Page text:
Friday, 19 August 2016

Seville, day four: Manuel and the Many Meanings of “Well!”

Seville, Spain (Sevilla, España)
November 2015
Arriving into the centre at our usual time of early afternoon (we so lazy), we took a trip to Casa de Pilatos. According to Yannick, the palace was "apparently named after Ponchas Pilot who killed Jesus or something, so he's pretty famous". Yeah nah, mate. To start with, his name was Pontius Pilate, and he actually tried to stop the crucifixion of Jesus, but he didn't try all that hard because he didn't want to be condemned himself.
Anyway, it still serves as a palace to some dukes so we were forced to pay for a guided tour in order to see the top floor.

The tour was executed in Spanish, so we stood around looking at tapestries as the guide's voice washed over us in a nonsensically melodic tide. Shuffling around behind a throng of middle-aged emphysemic women, we took in a series of beautiful rooms with intricately carved ceilings, delicate wooden furniture and faded frescoes from centuries past.

The audioguides that had been provided to us for free ceased to function once the tour ended, so we headed back to the ticket booth to kickstart them again before exploring the ground level. The courtyard was ringed with busts of Roman Emperors, and guess who I spotted! Good ol' Hadrian. Marcus Aurelius was there, too.

Quickly growing tired of the long-winded audioguides, we just walked around looking at stuff. The rooms on this floor were just as decorative on the ceiling and walls, but were severely lacking in furniture compared to upstairs. 

Even this room, which had some modern chairs and tables with impractical golden balls were far less furnitured than the dukey rooms. We had felt uncomfortable taking photos during the tour, so just imagine this room with ten times more furniture, except that the furniture is super old, and there are rugs and paintings everywhere, and all the sofas have too many cushions. That may give you a sense of what the upstairs rooms looked like.

There was one painting hidden down in a smaller room which really stood out that depicted a man with his boob out. The story goes that the centre figure is in fact not a man, but a bearded woman. I like the care that the artist put into this work, but I also think the artist had never seen a naked woman, as her boob is coming out of the centre of her chest and is far too high up. The painting was so bizarre I had to include it here.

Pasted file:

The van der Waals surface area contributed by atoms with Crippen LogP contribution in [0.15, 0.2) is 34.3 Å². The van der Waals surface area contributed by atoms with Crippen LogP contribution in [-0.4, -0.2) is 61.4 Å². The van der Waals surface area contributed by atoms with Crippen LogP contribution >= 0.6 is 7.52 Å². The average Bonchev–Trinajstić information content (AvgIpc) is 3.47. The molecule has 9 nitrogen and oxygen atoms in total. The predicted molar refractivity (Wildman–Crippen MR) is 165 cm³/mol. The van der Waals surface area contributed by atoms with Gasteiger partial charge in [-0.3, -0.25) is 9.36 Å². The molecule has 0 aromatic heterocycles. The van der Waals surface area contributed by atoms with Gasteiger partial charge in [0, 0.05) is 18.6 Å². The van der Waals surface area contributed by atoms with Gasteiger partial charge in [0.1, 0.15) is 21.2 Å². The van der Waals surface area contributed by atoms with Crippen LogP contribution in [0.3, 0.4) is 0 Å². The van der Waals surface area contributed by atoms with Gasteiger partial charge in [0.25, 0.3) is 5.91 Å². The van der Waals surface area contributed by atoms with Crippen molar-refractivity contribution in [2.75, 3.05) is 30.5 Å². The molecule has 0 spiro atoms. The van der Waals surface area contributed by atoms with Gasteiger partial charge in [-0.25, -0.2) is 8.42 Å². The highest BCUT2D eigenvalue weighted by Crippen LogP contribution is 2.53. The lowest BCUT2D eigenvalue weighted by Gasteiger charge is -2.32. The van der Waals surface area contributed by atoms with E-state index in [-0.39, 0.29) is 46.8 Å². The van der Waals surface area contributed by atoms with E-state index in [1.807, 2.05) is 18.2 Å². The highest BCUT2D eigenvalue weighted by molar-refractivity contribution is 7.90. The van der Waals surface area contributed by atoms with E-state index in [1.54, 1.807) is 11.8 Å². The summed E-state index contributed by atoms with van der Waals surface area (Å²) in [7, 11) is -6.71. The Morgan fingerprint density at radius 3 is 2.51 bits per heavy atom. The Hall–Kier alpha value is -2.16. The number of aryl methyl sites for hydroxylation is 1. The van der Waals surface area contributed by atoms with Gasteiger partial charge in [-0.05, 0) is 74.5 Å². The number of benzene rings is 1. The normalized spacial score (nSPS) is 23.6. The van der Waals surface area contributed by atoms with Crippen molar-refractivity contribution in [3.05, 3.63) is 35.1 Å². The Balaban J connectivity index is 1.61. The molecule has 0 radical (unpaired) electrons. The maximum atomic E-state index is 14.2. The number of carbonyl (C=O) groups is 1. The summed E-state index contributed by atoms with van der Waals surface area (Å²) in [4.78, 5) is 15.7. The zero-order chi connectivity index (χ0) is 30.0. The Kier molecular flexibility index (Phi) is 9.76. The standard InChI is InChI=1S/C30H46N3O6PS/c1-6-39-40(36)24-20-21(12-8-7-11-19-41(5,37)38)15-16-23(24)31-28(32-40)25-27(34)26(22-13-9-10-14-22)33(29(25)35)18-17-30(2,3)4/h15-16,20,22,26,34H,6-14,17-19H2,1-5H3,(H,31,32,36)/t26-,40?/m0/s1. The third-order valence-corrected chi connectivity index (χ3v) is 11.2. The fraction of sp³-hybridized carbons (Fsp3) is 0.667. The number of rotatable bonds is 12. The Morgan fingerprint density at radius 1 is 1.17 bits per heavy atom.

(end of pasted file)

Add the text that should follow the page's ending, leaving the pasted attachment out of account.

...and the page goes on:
Out in the gardens, the ceramic tiles got colourful and we appreciated the Roman sculptures, grottoes, low hedges and decorative benches.

All the foliage was immaculately groomed. Even the ivy, usually an untidy and rebellious plant, had probably been tended to with utmost care.

How cool is this place? Red walls, yellow decoration and green climbing plants. You don't see that kind of bold colour combo nowadays. 

Needing a mid-afternoon boost, we made straight for Bolas. Unluckily my two scoops were just average (strawberry and mango sorbet), but was given a free spoonful of passion fruit which was so flavourful and tangy!

Thanks to a recommendation from our AirBNB host Manuel, we went to see the Plaza de España. A semi-circle of buildings cups a moat, in the middle of which is a large island.

Part of the Parque de María Luisa, the plaza is a popular attraction and has horse-and-carriage rides available, as well as hireable rowboats so you can lose your iPhone at the bottom of the moat. The boats seemed to be especially favourable with high-school-aged groups of friends who relished in rocking from side to side.

On the steps of all the bridges, hawkers advertised handheld fans for some reason (someone should tell them it's winter), except for one lady who showcased her castanets by rapidly clicking them at passersby like a capitalist rattlesnake.
That night, our last in Seville, we dined on tapas and sangria. In the morning we woke at the ungodly hour of 9:30am and the rest of the city was still asleep. We said our goodbyes to Manuel, who was a good guy and a good host. He liked to say "well!" meaning all manner of things (it was translated from the Spanish word "bale" which seems to generally mean "okay" but is used in so many ways), was proud of his beer collection, and used the word "curious" instead of 'interesting'.

Today's post was almost called: Too Many Cushions Spoil the Couch